Woman files lawsuit after chaplain denies her request to marry convicted killer
MUNCIE, Ind. — A Delaware County woman who says a chaplain denied her request to marry a prisoner has filed a federal lawsuit seeking to wed her fiancé.
According to the lawsuit filed last week in U.S. District Court in Indianapolis, Clara Simons has been engaged to inmate “Woody” Blenkenship for more than two years. Blenkenship is currently incarcerated at the Correctional Industrial Facility in Pendleton.
He was convicted of murder and criminal confinement in Marion County in 1990, when he was known as Albert Roberts. Authorities said he’d used a flashlight to beat to death a woman he’d been dating. He was sentenced to 50 years in prison.
4 Fast Facts
- Woman files lawsuit seeking to wed prisoner
- She said chaplain denied their request, citing man’s “criminal history”
- The two have been engaged for two years and have kept in contact
- She said she’s aware of his criminal history and that they’ve openly discussed it
By September 2011, he’d been released. He was then charged in Marion County with three counts of rape, four counts of criminal deviate conduct as well as criminal confinement and battery. He pleaded guilty to criminal confinement in that case and was sentenced to 15 years; the other charges were dismissed as a result. He’s due for release in 2023, according to court records.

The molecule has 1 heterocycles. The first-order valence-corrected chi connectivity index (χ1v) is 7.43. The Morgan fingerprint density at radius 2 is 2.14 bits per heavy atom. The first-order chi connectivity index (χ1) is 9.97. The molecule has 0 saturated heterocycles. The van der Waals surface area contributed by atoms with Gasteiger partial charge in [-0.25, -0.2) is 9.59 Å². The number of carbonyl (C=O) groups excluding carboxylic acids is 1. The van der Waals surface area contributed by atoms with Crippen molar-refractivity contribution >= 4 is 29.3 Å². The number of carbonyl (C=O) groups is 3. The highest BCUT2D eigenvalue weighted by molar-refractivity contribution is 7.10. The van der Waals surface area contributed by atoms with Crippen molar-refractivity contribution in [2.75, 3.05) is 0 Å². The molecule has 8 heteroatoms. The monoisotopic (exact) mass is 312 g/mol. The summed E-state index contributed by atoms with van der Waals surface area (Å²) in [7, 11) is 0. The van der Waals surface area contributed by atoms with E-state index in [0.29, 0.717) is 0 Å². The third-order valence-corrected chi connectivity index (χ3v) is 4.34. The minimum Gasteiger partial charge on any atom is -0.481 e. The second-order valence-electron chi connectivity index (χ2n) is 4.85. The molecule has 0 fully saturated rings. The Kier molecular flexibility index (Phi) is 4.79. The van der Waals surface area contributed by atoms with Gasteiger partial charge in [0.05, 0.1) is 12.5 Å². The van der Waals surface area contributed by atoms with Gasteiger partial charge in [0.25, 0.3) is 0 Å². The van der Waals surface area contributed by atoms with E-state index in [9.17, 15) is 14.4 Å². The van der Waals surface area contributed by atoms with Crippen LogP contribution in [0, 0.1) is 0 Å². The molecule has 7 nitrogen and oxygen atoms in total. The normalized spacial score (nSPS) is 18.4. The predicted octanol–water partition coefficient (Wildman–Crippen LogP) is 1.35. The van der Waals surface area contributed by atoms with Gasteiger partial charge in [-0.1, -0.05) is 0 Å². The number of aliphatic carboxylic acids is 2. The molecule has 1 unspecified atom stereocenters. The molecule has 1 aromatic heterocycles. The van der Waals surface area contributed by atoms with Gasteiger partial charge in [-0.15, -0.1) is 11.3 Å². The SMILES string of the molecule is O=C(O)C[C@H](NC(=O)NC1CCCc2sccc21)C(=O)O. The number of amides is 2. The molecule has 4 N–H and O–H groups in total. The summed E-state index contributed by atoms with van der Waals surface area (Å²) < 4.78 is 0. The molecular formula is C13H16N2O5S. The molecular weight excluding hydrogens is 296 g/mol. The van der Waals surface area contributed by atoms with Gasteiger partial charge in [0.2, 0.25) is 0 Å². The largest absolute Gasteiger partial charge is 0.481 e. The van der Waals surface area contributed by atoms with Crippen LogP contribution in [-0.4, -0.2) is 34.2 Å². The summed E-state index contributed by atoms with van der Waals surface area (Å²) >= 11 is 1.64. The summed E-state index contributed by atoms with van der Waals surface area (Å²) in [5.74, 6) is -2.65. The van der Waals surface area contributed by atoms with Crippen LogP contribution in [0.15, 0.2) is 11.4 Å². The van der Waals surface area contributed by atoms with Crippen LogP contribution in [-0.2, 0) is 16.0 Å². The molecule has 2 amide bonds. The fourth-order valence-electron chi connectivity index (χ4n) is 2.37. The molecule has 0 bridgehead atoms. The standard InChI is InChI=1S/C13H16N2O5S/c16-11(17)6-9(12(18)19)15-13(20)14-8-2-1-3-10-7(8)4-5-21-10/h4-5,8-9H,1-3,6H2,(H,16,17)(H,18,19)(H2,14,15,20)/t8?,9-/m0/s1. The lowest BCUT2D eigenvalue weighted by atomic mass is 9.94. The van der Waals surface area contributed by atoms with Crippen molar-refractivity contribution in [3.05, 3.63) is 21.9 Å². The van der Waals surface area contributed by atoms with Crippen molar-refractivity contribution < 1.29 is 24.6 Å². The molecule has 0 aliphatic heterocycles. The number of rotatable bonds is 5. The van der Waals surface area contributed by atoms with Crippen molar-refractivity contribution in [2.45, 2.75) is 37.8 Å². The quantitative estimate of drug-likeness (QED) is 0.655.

The lawsuit filed on behalf of Simons, his fiancée, says they’ve kept their relationship going through visits, phone calls and letters as permitted by prison policy. Blenkenship submitted a request to Chaplain Jeffrey Hinshaw to marry Simons several months ago, the lawsuit said.
They completed premarital classes at the prison, but the chaplain “orally informed” them in September 2016 that they weren’t eligible to marry because of Blenkenship’s criminal history.
Simons sought out officials at the prison to complain about the issue, the lawsuit said. While this didn’t get the marriage approved, it did result in a formal written denial from Henshaw that said Blenkenship’s criminal history was the reason their request for marriage had been rejected.
The lawsuit contends that the chaplain’s refusal to let Simons and Blenkenship marry violates Simons’ “fundamental right to marry the person of her choosing.”
Simons knows about Blenkenship’s criminal history and has discussed it “openly with him,” according to court documents.
Both Hinshaw and Wendy Knight, superintendent of the Correctional Industrial Facility, are named as defendants in the suit, which said Simons has suffered “emotional harm” from her inability to marry Blenkenship.
The lawsuit asks for an injunction that would allow them to get married and also seeks damages.